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Time in Fiction$
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Craig Bourne and Emily Caddick Bourne

Print publication date: 2016

Print ISBN-13: 9780199675319

Published to Oxford Scholarship Online: March 2016

DOI: 10.1093/acprof:oso/9780199675319.001.0001

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Fictional Duration and Motion: Discrete or Continuous?

Fictional Duration and Motion: Discrete or Continuous?

Chapter:
(p.136) 9 Fictional Duration and Motion: Discrete or Continuous?
Source:
Time in Fiction
Author(s):

Craig Bourne

Emily Caddick Bourne

Publisher:
Oxford University Press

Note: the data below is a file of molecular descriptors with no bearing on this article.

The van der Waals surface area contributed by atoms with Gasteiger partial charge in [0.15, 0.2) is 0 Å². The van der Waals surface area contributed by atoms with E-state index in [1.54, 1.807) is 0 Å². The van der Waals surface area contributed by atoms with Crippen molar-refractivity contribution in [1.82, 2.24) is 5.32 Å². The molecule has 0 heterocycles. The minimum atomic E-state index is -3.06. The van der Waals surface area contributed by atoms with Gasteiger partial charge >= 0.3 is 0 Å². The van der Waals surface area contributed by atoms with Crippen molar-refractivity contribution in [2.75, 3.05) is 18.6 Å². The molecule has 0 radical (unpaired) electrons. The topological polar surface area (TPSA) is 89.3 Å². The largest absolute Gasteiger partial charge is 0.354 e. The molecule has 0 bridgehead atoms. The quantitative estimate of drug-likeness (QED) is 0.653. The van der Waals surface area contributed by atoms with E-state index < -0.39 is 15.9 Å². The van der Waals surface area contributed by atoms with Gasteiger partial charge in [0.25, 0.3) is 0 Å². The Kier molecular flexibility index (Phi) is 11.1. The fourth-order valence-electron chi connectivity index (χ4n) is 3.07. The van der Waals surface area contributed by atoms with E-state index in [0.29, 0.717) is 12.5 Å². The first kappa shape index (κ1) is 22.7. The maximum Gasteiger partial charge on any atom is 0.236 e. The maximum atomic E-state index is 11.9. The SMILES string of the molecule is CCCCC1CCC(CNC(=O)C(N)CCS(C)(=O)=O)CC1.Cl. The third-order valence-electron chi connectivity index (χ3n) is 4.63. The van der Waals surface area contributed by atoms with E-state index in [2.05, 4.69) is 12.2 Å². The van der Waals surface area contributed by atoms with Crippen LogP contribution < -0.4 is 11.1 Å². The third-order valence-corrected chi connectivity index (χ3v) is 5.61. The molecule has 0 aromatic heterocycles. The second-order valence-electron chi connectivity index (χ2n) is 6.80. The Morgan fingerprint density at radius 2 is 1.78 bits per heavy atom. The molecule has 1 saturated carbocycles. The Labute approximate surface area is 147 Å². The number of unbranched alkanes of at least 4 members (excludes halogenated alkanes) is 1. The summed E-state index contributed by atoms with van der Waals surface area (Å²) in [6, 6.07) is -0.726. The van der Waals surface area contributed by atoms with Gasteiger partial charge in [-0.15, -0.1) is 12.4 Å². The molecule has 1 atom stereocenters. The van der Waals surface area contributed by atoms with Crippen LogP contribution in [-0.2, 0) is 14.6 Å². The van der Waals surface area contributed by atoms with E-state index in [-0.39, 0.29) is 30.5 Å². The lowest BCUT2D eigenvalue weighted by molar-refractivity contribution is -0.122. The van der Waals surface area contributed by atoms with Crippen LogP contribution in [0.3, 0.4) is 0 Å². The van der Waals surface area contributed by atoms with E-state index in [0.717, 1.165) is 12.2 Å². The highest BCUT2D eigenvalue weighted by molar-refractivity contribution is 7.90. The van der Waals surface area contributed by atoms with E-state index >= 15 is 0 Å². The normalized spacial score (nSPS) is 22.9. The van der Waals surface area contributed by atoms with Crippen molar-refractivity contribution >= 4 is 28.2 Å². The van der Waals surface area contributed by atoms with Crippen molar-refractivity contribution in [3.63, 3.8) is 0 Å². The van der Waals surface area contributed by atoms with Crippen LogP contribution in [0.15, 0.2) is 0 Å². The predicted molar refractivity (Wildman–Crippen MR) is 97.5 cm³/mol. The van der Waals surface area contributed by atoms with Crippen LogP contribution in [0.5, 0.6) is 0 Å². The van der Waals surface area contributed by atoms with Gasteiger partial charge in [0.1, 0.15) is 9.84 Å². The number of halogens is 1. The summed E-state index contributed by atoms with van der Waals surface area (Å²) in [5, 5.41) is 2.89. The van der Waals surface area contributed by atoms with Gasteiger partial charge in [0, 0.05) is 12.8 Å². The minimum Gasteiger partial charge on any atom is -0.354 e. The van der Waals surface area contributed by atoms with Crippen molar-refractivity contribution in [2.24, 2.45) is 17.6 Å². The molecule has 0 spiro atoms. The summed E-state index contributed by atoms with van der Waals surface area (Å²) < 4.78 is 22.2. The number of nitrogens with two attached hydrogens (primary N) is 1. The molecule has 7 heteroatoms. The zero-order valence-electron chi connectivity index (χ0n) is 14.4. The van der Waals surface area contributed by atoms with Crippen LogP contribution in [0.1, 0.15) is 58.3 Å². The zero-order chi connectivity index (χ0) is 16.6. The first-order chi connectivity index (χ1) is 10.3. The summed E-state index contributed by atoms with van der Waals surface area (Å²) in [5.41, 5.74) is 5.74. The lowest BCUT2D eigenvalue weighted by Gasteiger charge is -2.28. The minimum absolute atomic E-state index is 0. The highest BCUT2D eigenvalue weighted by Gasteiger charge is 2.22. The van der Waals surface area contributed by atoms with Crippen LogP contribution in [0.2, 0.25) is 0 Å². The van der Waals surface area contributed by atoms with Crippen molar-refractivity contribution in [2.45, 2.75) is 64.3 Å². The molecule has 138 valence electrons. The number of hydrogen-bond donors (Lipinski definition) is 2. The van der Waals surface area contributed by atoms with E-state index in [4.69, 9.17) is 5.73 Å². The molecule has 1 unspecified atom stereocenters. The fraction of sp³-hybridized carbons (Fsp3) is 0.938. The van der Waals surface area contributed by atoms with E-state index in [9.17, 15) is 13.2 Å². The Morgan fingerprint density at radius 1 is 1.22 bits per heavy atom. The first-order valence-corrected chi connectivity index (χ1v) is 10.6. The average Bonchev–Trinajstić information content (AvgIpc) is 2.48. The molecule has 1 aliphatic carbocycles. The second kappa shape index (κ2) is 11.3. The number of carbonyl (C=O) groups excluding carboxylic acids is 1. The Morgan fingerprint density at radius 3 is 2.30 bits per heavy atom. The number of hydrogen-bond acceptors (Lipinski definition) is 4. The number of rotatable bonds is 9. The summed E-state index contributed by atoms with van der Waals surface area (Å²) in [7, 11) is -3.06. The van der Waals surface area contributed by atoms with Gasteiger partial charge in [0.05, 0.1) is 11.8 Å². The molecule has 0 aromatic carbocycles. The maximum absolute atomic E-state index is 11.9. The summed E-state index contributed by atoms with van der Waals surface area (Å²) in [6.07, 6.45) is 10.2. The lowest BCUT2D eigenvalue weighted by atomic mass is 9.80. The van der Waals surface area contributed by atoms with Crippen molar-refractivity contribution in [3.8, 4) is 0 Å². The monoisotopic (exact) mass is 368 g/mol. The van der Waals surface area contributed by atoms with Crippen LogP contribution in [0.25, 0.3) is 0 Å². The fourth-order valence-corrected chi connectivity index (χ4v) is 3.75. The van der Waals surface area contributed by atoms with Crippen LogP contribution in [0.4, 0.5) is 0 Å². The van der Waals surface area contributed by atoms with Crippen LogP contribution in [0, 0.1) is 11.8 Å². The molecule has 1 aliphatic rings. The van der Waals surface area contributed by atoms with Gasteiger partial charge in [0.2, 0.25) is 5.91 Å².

DOI:10.1093/acprof:oso/9780199675319.003.0010

The representation of duration and of motion in visual fictions is considered. A norm of duration is introduced, which leads to a characterization of what it takes to represent motion as continuous or discrete. Various examples of stop-motion animation are considered, to show that the judgement of whether continuous or discrete motion has been represented enriches the interpretative process and thus is of aesthetic as well as metaphysical importance. Consideration is then given to static images, such as paintings, and it is argued that a central principle concerning truth in fiction helps to explain the capacity of such images to represent different times. In most cases, however, static images represent their events as happening simultaneously. An explanation of this is offered in terms of a norm of simultaneity arising from the visual nature of pictorial representation.

Keywords:   duration, motion, static image, stop-motion animation, simultaneity, pictorial representation

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